3. JC

    PW may want to hide behind some obscure and uncited data generated by uncritiqued calculus methods and draw conclusions that inevitably will lead to war. But I prefer to resort to go all Swede and do the visual thing.

    Here’s Episode 13 of “The Unknown War: Liberation of the Ukraine.”

  4. lizard19

    Steve W brought up Libya in the comments of PW’s post, and his eventual reply is stunningly delusional:

    Sorry Steve, I have things to do besides argue about Libya. But here I’ve got second. Libya did NOT have the highest standard of living in Africa before NATO intervened. Libya had the highest standard of living in Africa until the rebellion started. Hundreds of thousands were already displaced, militias already controlled a huge portion of the country, and thousands of people were already dying, before the UN approved an intervention which Russia did not veto. Before NATO intervention, civilians were violently dying at approximately 100 per day. Libya still has severe problems, but these were not caused by NATO intervention. If NATO had not intervened, there is no reason to believe the situation would be substantially different. If NATO did not exist, there is no reason to believe that Sudan, the UAE, and European nations wouldn’t be intervening right now. Without NATO intervention, in fact, what powerful evidence do you have that Libya would be in a substantially different situation than Syria is today? Libya is in a bad way, but that’s not NATO’s doing; NATO can’t fix what’s wrong with it (but it does seem they averted the far worse possibility that occurred in Syria).

    But on a broader level, I do think it’s worth questioning whether it was worth it – in Libya, or Afghanistan, or any where else NATO has stretched beyond its immediate goals of keeping the North Atlantic safe. If NATO intervention in Afghanistan and Libya could have been replaced by NATO expansion into Georgia and Ukraine, they would have been doing their jobs a great deal better. And no, I don’t opt for a full on confrontation with Russia. But if they insist they aren’t arming the rebels, they can’t admit that we’re in a confrontation with them if we provide weapons to Ukraine. Ultimately, Ukraine has to give up its claims to the Crimea. It may not effectively control the Donbass again for a long time. But putting a real roadblock in the way of Russian revanchism is still worthwhile, and the addition of Ukraine and Georgia will put an end to the sort of geo-strategic uncertainty that creates situations ripe for violence.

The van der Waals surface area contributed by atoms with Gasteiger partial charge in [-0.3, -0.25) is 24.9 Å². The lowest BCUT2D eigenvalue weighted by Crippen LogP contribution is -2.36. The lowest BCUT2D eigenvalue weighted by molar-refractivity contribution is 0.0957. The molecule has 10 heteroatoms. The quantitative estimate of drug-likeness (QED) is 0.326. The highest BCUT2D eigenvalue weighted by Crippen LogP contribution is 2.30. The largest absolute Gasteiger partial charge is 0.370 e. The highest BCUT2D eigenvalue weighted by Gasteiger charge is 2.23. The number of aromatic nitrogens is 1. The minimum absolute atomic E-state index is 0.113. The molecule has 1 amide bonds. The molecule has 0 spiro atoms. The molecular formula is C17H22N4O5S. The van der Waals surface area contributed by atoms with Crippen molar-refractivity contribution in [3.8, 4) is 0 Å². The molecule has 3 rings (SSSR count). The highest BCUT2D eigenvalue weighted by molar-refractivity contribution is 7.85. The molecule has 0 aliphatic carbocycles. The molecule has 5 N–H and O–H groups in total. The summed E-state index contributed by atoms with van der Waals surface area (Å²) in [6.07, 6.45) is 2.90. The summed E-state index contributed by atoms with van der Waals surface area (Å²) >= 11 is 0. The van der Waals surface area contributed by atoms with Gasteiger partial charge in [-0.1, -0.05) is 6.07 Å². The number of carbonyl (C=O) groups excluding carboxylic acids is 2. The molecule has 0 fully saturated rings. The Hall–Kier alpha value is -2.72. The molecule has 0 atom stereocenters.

5. Steve W

    PW is living in a fantasy world. His departure from reality and fact to fiction and BS is scary.

    I guess that’s what it takes to not feel the guilt for all the suffering needlessly brought down on tens of thousands of people.

    PW needs to cite where he’s pulling his numbers from. Or maybe he just made them up. The Republicans do the same thing. They just make up stuff. PW isn’t any better.

    According to PW : ” Hundreds of thousands were already displaced, militias already controlled a huge portion of the country, and thousands of people were already dying, before the UN approved an intervention which Russia did not veto. Before NATO intervention, civilians were violently dying at approximately 100 per day. Libya still has severe problems, but these were not caused by NATO intervention. If NATO had not intervened, there is no reason to believe the situation would be substantially different.”

    This is provably poppycock. I give PW an F in world affairs.

    As it turns out, the roots of ISIS et al was right there being nurtured and strengthened by stupid policy which always, remarkably, seems to call for lots of bombs and missiles and rockets. So we armed and grew ISIS and now we have to pay more taxes for that crap?

    PW never saw a group of violent people he wouldn’t arm and deliver ordinance for if they said they are anti-Russia or anti-qaddafi. He’s a regular Richard Pearl heart and soul. And the civilians keep dying.

    http://belfercenter.ksg.harvard.edu/publication/23387/lessons_from_libya.html?breadcrumb=%2Fpublication%2F23297%2Fmodel_humanitarian_intervention_reassessing_natos_libya_campaign

    • JC

      If I were to offer an uncited anecdote with no facts, I might add that if PW is stating that Libya went from a state with the highest living standards in Africa to one that needed intervention by NATO, it begs the question: what destabilized Libya?

      The answer is easy: CIA